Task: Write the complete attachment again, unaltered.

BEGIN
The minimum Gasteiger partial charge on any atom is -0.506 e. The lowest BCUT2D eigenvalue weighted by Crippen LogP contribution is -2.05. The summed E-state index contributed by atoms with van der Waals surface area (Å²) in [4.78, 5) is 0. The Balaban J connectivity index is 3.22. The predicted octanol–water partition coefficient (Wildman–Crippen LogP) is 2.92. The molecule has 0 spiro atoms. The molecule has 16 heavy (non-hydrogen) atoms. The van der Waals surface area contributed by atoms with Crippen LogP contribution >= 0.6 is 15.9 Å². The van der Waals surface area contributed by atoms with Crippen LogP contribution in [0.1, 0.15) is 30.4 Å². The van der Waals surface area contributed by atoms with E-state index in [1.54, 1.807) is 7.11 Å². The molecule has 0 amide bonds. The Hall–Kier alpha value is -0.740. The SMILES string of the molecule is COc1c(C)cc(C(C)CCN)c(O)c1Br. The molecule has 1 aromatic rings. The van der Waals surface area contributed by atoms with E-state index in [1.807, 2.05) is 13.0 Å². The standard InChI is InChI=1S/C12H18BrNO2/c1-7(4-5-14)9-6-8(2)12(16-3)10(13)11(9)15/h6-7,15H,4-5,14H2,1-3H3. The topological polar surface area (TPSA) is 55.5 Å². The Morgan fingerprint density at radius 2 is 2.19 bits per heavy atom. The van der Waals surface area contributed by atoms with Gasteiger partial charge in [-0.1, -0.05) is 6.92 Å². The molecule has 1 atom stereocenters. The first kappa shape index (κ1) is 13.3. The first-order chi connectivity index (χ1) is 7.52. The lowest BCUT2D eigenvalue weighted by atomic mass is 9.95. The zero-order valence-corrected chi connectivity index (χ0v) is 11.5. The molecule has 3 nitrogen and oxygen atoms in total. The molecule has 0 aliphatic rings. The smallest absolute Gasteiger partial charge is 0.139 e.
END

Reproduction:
The minimum Gasteiger partial charge on any atom is -0.506 e. The lowest BCUT2D eigenvalue weighted by Crippen LogP contribution is -2.05. The summed E-state index contributed by atoms with van der Waals surface area (Å²) in [4.78, 5) is 0. The Balaban J connectivity index is 3.22. The predicted octanol–water partition coefficient (Wildman–Crippen LogP) is 2.92. The molecule has 0 spiro atoms. The molecule has 16 heavy (non-hydrogen) atoms. The van der Waals surface area contributed by atoms with Crippen LogP contribution >= 0.6 is 15.9 Å². The van der Waals surface area contributed by atoms with Crippen LogP contribution in [0.1, 0.15) is 30.4 Å². The van der Waals surface area contributed by atoms with E-state index in [1.54, 1.807) is 7.11 Å². The molecule has 0 amide bonds. The Hall–Kier alpha value is -0.740. The SMILES string of the molecule is COc1c(C)cc(C(C)CCN)c(O)c1Br. The molecule has 1 aromatic rings. The van der Waals surface area contributed by atoms with E-state index in [1.807, 2.05) is 13.0 Å². The standard InChI is InChI=1S/C12H18BrNO2/c1-7(4-5-14)9-6-8(2)12(16-3)10(13)11(9)15/h6-7,15H,4-5,14H2,1-3H3. The topological polar surface area (TPSA) is 55.5 Å². The Morgan fingerprint density at radius 2 is 2.19 bits per heavy atom. The van der Waals surface area contributed by atoms with Gasteiger partial charge in [-0.1, -0.05) is 6.92 Å². The molecule has 1 atom stereocenters. The first kappa shape index (κ1) is 13.3. The first-order chi connectivity index (χ1) is 7.52. The lowest BCUT2D eigenvalue weighted by atomic mass is 9.95. The zero-order valence-corrected chi connectivity index (χ0v) is 11.5. The molecule has 3 nitrogen and oxygen atoms in total. The molecule has 0 aliphatic rings. The smallest absolute Gasteiger partial charge is 0.139 e.